Year in Review: Narrow defeat for Sonoma County parks measure likely to prompt another try

Sonoma County voters came tantalizingly close in 2016 to approving a sales tax measure that arguably would have led to the most sweeping changes to the county’s parks system in its 50-year history.

Measure J supporters said the half-cent sales tax measure, which would have generated an estimated $95 million over a 10-year term, was needed to fund an overhaul of the parks system, including a vast expansion of public lands offering new recreational opportunities.

Under this vision, county-owned properties, including those with jaw-dropping views along the Sonoma Coast, would fully open to the public. Miles of new trails would come online, amenities such as campgrounds would be installed and aging infrastructure at existing parks would be spruced up or repaired.

Those lofty plans stalled after Measure J went came up just shy of the required two-thirds majority in the November election. It failed by 1,082 votes out of nearly 69,800 cast on the initiative.

“Obviously, it’s a shame that it didn’t pass and that it came so close,” Caryl Hart, the county’s Regional Parks director, said this month.

Given the narrow margin of defeat, Hart and other Measure J supporters are now considering whether to go back to voters in 2017 with another tax measure.

Measure J marked the first time voters were asked to support a dedicated tax funding source for the county’s parks system since its creation in 1967 with the opening of Doran Regional Park in Bodega Bay. Today, the network spans 56 parks, trails and beaches, totaling 12,000 acres.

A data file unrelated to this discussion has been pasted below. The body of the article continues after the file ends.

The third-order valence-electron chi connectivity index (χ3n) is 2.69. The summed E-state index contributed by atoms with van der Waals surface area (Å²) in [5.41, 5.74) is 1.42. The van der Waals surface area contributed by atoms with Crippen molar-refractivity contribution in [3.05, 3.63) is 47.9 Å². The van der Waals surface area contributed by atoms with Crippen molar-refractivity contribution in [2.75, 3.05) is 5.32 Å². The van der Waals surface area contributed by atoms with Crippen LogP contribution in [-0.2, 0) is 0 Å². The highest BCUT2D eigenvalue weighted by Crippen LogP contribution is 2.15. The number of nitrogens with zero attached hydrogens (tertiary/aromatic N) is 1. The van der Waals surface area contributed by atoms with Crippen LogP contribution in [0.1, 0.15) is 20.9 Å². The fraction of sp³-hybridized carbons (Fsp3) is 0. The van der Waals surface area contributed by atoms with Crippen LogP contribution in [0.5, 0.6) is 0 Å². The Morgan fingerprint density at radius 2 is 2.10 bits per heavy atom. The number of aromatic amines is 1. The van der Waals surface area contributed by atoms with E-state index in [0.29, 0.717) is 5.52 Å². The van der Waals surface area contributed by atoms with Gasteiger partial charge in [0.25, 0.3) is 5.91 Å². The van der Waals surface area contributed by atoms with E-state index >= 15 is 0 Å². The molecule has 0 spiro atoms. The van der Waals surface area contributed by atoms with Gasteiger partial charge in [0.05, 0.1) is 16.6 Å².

The measure’s supporters said the new funding was critical for making park improvements and to fully open some sites to the public, including nearly 4,000 acres of land owned by the county’s Agricultural Preservation and Open Space District.

The initiative’s sweeping expenditure plan touched on all corners of the county. A major focus was 1,769-acre Tolay Lake Regional Park in Petaluma, which was set aside by the Open Space District in 2005 but has limited public use. Hart said the park likely won’t open until late 2017 and, even then, the property will remain largely undeveloped.

Hart said she likely will ask county supervisors to consider putting another sales tax measure for parks on the June 2017 ballot. This time, she plans to ask that the measure apply countywide. Only residents living in unincorporated areas of the county voted on Measure J because the new tax would have applied only to purchases made outside cities.

Hart reiterated her belief that Measure J lost in part because of the perceived inequity of asking only some in Sonoma County to support raising taxes for parks that are enjoyed by all. She also pinned blame on the The Press Democrat for editorializing against the measure on the grounds the county needs to focus more attention on reducing employee pension costs before raising taxes.

A countywide ballot measure would require approval from all of the cities, which likely would seek a share of the revenue for their own parks. It also would limit the proposed amount to an eighth-cent sales tax increase, unless county officials were to decide to seek legislative approval to raise the sales tax in Cotati above the state’s 10 percent cap.

“It comes down to working with cities to see if there is a formula that works for them,” Hart said.

With less of the tax increase dedicated to regional parks, Hart said the expenditure plan for the proposed measure would have to be scaled back. She said the No. 1 priority should be opening lands transferred to county parks from the Open Space District.

“People learned a lot and saw what happened with Measure J,” said Hart. “They really need to get out and vote for this if they want to make it happen.”

You can reach Staff Writer Derek Moore at 521-5336 or On Twitter @deadlinederek.

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